Do Carbohydrates Deserve Their Bad Reputation?

Tracing the History of Carbohydrates Offered in Our Food Supply

By Roberta H. Anding, MS, Baylor College of Medicine and Texas Children’s Hospital
Edited by Kate Findley and proofread by Angela Shoemaker, Wondrium Daily

Why are carbohydrates so shunned in the diet and nutrition world? Professor Anding provides the history of what’s taken place in our food supply as it relates to carbohydrates to demystify this much-maligned macronutrient.

Brown rice in wood bowl
In the 1900s with rigorous occupations outdoors, we were more physically active than we are today and whole grains dominated what we consumed as food choices. Photo by K321 / Shutterstock

Why Carbohydrates Are Maligned

It used to be that fat was the macronutrient to be avoided at all costs. Now carbs have earned that designation. Do carbohydrates deserve their bad reputation, though?

“I was working with a young man who came into my office and said, ‘I don’t understand why I’m gaining weight. I don’t eat anything,'” Professor Anding said. 

As it turns out, he wasn’t eating anything, but he was drinking 20 sodas a day, at 20 ounces each. That was over 3,000 calories from soft drinks, which accounted for his weight gain. He also had other issues associated with that level of carbohydrates. 

“Although I was not terribly successful with this man, I was able to get him to switch half of his sodas to diet, and his weight actually did come down,” Professor Anding said. “But this example is important because unfortunately, in our culture today, carbohydrate is a maligned nutrient.” 

Carbohydrates get a bad reputation from stories like the one above. Although they are maligned, according to Professor Anding, carbohydrates are a nutritional powerhouse, and your body has so many defenses against having inadequate amounts of carbohydrate that you know it is central to our human physiology.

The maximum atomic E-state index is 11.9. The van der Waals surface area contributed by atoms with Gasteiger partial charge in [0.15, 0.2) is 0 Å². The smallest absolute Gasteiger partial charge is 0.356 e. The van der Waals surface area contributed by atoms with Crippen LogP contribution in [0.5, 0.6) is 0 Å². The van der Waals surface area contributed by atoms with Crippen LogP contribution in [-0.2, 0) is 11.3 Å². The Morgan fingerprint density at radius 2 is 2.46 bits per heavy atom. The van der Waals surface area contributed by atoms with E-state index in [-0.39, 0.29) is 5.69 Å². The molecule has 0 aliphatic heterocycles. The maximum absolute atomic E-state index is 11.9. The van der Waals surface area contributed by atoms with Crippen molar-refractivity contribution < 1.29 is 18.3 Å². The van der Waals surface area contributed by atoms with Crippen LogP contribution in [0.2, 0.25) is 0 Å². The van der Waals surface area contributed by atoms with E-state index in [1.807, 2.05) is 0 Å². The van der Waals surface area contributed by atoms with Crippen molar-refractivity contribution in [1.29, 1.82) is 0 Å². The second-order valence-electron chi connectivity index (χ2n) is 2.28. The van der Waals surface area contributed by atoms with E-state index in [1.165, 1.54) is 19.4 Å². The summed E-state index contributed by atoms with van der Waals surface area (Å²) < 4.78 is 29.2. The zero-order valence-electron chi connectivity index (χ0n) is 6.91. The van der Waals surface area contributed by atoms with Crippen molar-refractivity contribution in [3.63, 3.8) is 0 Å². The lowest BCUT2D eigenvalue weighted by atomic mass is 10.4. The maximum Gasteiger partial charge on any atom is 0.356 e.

Carbohydrates are the exclusive fuel of the central nervous system, of your brain, and for exercising muscle. The trouble with carbohydrates isn’t the nutrient itself. The problem is with with our food selection, and oftentimes, our changing food supply.

History of Carbohydrates

In the early 1900s, we ate a lot of carbohydrates—about 500 grams per day. To put this in perspective, a slice of bread typically has 15 grams of carbohydrates, as does the average piece of fruit.

Clearly in the 1900s, we were more physically active than we are today, but on the carbohydrate landscape, whole grains dominated what we consumed. This included whole-wheat bread, brown rice, and whole oats.

Moving into the early 1960s, a steady decline in the production of whole grains essentially meant that whole grains were disappearing from the American dinner plate. We began refining carbohydrates around the 1940s, and that process of refining removed the outer bran layer. 

In the 1960s, carbohydrates again started to climb. However, in place of whole grains came highly processed sweetened foods.

Since the early 1900s, the consumption of sweeteners has increased substantially, and in recent years, it has been dominated by the creation of high-fructose corn syrup. This shift in the American food landscape has been associated with the development of some chronic diseases, most notably type 2 diabetes.

Therefore, carbohydrates as a macronutrient is not inherently unhealthy. The high levels of carbohydrates consumed in early American history is evidence of this, even when taking much higher activity levels into account. Instead, it is the evolution of carbohydrates from whole grains to sugary substances that is to blame for the bad reputation of carbohydrates.

This article was edited by Kate Findley, Writer for Wondrium Daily, and proofread by Angela Shoemaker, Proofreader and Copy Editor for Wondrium Daily.

Professor Roberta H. Anding is a registered dietitian and Director of Sports Nutrition and a clinical dietitian at Baylor College of Medicine and Texas Children’s Hospital. She also teaches and lectures in the Baylor College of Medicine’s Department of Pediatrics, Section of Adolescent Medicine and Sports Medicine, and in the Department of Kinesiology at Rice University.